Tim LaHaye, left, and Jerry B. Jenkins, authors of the "Left Behind" book series. (Courtesy of Tyndale House Publis)

Tim LaHaye, an evangelical Christian pastor whose “Left Behind” book series enraptured tens of millions of readers with its fictionalized account of Jesus’ second coming, died July 25 at a hospital in La Mesa, Calif. He was 90.

The cause was complications from a stroke, said Lamar Keener, executive director of the Evangelical Press Association.

Dr. LaHaye and his wife, the former Beverly Ratcliffe, were two of the most influential evangelical leaders of the late 20th century, forming what Time magazine once called “the Christian power couple.” The duo defended traditional family values in a radio show and later a weekly television program and became national political figures in the late ’70s after organizing several pioneering evangelical political organizations.

While preaching at Scott Memorial Baptist Church in the San Diego suburb of El Cajon, Dr. LaHaye formed Californians for Biblical Morality, which encouraged evangelicals in the state to become politically active. The group drew the attention of ­televangelist Jerry Falwell, who enlisted Dr. LaHaye to help form the Moral Majority organization that supported Republicans Ronald Reagan and George H.W. Bush before dissolving in the late ’80s.

At the same time, Beverly ­LaHaye founded Concerned Women for America, an evangelical group that claims to be the largest women’s public policy organization in the country.

After Dr. LaHaye retired from preaching in 1981, he struck upon the idea for the books that became his larger legacy. That same year, flying home from a conference on biblical prophecy, he watched as a married pilot flirted with a younger, unmarried attendant and imagined that the pilot might have a Christian wife back home.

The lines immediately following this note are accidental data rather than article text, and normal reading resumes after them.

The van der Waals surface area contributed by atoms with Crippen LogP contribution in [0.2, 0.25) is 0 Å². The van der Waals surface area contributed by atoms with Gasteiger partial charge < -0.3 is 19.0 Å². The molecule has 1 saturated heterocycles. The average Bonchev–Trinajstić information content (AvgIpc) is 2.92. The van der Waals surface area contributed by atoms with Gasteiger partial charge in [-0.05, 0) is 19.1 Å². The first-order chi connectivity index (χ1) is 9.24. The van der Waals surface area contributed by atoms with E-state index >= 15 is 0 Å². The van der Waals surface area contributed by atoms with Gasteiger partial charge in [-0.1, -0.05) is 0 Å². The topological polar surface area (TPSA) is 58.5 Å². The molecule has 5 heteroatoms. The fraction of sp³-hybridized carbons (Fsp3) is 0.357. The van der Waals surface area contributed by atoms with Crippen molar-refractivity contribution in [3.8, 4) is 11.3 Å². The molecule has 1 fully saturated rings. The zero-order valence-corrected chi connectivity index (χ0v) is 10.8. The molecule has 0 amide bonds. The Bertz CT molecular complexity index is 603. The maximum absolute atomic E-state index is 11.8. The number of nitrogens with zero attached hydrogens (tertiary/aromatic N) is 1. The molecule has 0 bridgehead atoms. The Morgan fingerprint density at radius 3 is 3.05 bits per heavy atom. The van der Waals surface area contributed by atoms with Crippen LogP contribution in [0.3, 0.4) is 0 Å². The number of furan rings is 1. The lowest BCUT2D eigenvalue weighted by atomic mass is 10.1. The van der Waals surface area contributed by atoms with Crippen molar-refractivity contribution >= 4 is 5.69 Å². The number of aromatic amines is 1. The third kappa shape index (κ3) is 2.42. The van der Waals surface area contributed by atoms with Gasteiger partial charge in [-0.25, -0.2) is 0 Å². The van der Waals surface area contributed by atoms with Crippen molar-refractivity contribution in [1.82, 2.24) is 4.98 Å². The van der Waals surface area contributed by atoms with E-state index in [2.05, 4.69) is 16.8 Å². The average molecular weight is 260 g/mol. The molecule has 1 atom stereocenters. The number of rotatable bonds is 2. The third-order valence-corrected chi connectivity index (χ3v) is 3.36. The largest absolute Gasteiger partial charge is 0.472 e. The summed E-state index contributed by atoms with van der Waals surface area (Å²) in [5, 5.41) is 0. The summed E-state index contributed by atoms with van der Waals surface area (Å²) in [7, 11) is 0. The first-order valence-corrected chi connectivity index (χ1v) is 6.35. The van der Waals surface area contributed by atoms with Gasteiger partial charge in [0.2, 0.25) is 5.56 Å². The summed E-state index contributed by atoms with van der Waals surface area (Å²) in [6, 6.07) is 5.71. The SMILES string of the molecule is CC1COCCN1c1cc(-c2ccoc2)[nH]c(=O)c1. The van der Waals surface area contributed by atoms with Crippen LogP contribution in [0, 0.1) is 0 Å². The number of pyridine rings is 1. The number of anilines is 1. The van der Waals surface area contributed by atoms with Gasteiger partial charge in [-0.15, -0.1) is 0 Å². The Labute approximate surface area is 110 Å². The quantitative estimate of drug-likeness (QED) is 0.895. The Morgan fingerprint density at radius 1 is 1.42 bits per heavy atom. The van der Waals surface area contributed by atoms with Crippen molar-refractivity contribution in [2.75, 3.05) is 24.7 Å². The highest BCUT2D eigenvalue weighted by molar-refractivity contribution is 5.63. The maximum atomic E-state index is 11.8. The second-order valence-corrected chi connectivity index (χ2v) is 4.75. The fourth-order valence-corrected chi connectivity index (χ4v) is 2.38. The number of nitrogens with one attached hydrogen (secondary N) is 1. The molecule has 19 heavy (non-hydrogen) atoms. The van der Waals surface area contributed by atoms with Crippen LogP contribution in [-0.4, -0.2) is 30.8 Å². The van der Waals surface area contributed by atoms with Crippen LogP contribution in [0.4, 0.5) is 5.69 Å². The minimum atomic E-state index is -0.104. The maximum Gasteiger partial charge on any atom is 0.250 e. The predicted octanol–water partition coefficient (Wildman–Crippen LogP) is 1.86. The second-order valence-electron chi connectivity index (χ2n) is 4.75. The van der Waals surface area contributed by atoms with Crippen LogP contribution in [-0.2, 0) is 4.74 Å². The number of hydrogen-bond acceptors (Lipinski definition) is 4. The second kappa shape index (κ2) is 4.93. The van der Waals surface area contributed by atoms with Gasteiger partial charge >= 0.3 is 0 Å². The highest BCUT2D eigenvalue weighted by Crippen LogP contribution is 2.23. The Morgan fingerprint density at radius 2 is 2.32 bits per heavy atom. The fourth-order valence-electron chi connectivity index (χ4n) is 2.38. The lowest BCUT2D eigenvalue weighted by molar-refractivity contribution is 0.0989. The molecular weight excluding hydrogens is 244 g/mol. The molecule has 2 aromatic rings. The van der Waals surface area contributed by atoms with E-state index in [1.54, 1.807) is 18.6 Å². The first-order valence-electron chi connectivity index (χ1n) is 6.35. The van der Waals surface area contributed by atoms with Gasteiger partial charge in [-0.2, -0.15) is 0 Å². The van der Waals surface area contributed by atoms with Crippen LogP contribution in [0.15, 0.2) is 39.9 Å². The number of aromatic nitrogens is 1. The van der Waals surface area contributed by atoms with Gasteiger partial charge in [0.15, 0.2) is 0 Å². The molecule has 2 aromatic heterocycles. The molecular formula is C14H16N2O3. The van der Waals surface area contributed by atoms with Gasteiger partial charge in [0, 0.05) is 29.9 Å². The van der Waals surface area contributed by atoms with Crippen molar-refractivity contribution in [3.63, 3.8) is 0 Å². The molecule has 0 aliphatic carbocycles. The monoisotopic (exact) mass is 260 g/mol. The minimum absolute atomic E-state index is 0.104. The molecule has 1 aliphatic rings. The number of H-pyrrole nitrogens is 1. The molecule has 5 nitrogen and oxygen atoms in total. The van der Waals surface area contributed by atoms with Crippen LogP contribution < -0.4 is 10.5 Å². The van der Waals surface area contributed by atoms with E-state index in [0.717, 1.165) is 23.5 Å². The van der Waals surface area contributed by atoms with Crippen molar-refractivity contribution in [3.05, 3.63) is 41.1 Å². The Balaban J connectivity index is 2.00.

What would happen, he wondered, if the Rapture — in which, according to some Christian theologians, millions of believers are whisked into heaven, leaving the doubters to fend for themselves on Earth — occurred just then, leaving the pilot behind while dozens of Christian passengers suddenly vanished into the air?

The result was the 16-volume “Left Behind” series, which Dr. LaHaye co-wrote with Christian writer Jerry B. Jenkins between 1995 and 2007. The books sold more than 80 million copies and spawned a direct-to-video trilogy of films, as well as a 2014 reboot starring Nicolas Cage. They also spawned a series of young adult novels, “Left Behind: The Kids.”

Falwell told Time magazine in 2005 that the impact of “Left Behind” on Christianity was “probably greater than that of any other book in modern times, outside the Bible.”

Dr. LaHaye was a prolific writer — in all, he wrote more than 60 nonfiction books on Christian topics ranging from the biblical creation story to the end of days — but had been hesitant to try his hand at fiction without the help of a collaborator.